This is the second post in our series to honor National Child Abuse Prevention Month.

In our first post, we talked about the reality of child abuse in Michigan and what it does to a child’s brain.  Now, let’s better define abuse and neglect so we can recognize it.

Child abuse can be broken down into categories: physical abuse, sexual abuse, emotional abuse, and neglect which includes inadequate supervision and the neglect of physical, emotional, educational or medical needs.

“Most people understand and are concerned with the physical harm that is associated with abuse and neglect,” says Don Guernsey MS LMFT FSAC, Director of Behavioral Health at Eagle Village.  “However, it is the trauma from the experience that is the most difficult injury to heal. The emotional and mental health effects of abuse and neglect are devastating to victims, families and our communities.”

The damage simply doesn’t stop with the victim.

“Untreated victims of abuse and neglect often struggle through life, have medical and mental health problems, and often end up involved in the legal system,” says Guernsey.  “Victims of abuse and neglect are also more likely to grow up and become abusive and neglectful to their children- causing the cycle of abuse and neglect to continue to future generations.”

So what does this cycle look like when it plays out in society around us?  While we might imagine it only taking place in poor and impoverished neighborhoods, abuse actually takes place in every community.  There is no one profile for an abuser and they come from all economic levels, genders, education levels, and cultures.  Check out these signs and symptoms of abuse and neglect in children and parents so you know what to look for.

Signs of abuse or neglect
In children

  • Sudden change in behavior or school performance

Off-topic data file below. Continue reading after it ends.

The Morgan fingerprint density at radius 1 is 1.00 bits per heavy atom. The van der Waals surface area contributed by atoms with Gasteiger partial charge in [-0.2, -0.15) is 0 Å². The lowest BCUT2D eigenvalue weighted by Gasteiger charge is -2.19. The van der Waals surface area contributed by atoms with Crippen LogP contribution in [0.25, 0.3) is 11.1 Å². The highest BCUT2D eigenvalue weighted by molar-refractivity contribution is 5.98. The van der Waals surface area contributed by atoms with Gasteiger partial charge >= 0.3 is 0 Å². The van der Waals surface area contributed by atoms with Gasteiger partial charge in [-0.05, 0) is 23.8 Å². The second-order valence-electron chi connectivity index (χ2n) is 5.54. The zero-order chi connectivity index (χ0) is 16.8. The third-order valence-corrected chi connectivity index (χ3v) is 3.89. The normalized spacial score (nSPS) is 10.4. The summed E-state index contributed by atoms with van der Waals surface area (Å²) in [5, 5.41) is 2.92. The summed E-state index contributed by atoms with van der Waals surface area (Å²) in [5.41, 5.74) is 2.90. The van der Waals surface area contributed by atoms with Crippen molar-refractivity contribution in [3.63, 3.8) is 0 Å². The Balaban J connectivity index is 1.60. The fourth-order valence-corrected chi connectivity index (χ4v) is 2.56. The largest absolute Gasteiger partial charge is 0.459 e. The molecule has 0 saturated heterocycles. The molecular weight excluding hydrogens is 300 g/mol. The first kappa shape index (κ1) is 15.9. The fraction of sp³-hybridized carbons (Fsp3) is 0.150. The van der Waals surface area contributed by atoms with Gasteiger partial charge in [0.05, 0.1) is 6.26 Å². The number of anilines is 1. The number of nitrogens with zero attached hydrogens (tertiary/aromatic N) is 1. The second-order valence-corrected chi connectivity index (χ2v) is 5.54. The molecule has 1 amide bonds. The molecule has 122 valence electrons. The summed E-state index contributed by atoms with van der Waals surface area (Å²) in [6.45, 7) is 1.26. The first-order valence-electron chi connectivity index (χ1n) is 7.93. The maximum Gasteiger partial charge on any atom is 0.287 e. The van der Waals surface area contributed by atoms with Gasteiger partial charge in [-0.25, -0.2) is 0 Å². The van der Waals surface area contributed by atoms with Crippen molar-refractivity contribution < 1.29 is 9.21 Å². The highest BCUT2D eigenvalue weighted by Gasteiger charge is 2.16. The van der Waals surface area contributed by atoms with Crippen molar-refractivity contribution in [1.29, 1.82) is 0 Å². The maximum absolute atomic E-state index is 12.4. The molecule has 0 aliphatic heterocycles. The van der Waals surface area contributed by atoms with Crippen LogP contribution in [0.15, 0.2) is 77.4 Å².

• Not receiving help for physical or medical problems brought to the parents’ attention
  • Always watchful, preparing for something bad to happen
  • Lacks adult supervision
  • Overly compliant, passive, or withdrawn
  • Comes to school or other activities early, stays late, and does not want to go home
  • Reluctant to be around a particular person

In parents

  • Denies the existence of (or blames the child for) the child’s problems in school or at home
  • Asks teachers or caregivers to use harsh physical discipline if the child misbehaves
  • Sees the child as bad, worthless, or burdensome
  • Demands a level of performance the child cannot achieve
  • Shows little concern for the child

In the parent/child relationship

  • Rarely touch or look at each other
  • Consider their relationship entirely negative
  • State they do not like each other

Signs of physical abuse
In children

  • Has unexplained burns, bites, bruises, or black eyes
  • Has fading bruises or marks after an absence from school
  • Seems frightened of parents
  • Shrinks at the approach of adults
  • Abuses animals

In parents

  • Offers conflicting explanation for the child’s injury
  • Describes the child as “evil” or “bad”
  • Uses harsh physical discipline
  • Has their own history of being abused
  • Abuses animals

Signs of neglect
In children

  • Frequently absent from school
  • Begs or steals food or money
  • Lacks medical/dental care or glasses
  • Consistently dirty and has severe body odor
  • Lacks appropriate clothing for the weather

In parents

  • Seems apathetic or depressed
  • Behaves irrationally
  • Abuses alcohol or drugs
  • Appears indifferent to the child

Signs of sexual abuse
In children

  • Suddenly refuses to change for gym or to participate in physical activities
  • Reports nightmares or bedwetting
  • Sudden change in appetite
  • Demonstrates unusual sexual knowledge or behavior for their age
  • Runs away
  • Attaches very quickly to strangers or new adults in their environment

In parents

  • Restricts the child’s contact with other children
  • Acts secretive and isolated
  • Is jealous and controlling with family members

Signs of emotional abuse
In children

  • Shows extremes in behavior (overly compliant, demanding, passive, or aggressive)
  • Parenting other children
  • Frequently rocking or head-banging
  • Delays in physical or emotional development
  • Has attempted suicide
  • Reports lack of attachment to the parent

In parents

  • Constantly blames and belittles the child
  • Rejects the child

To close out the month of April, we will be honoring National Child Abuse Prevention Month with a series on what people like you can do to help.  Look for the next post in this series tomorrow.

*signs compiled by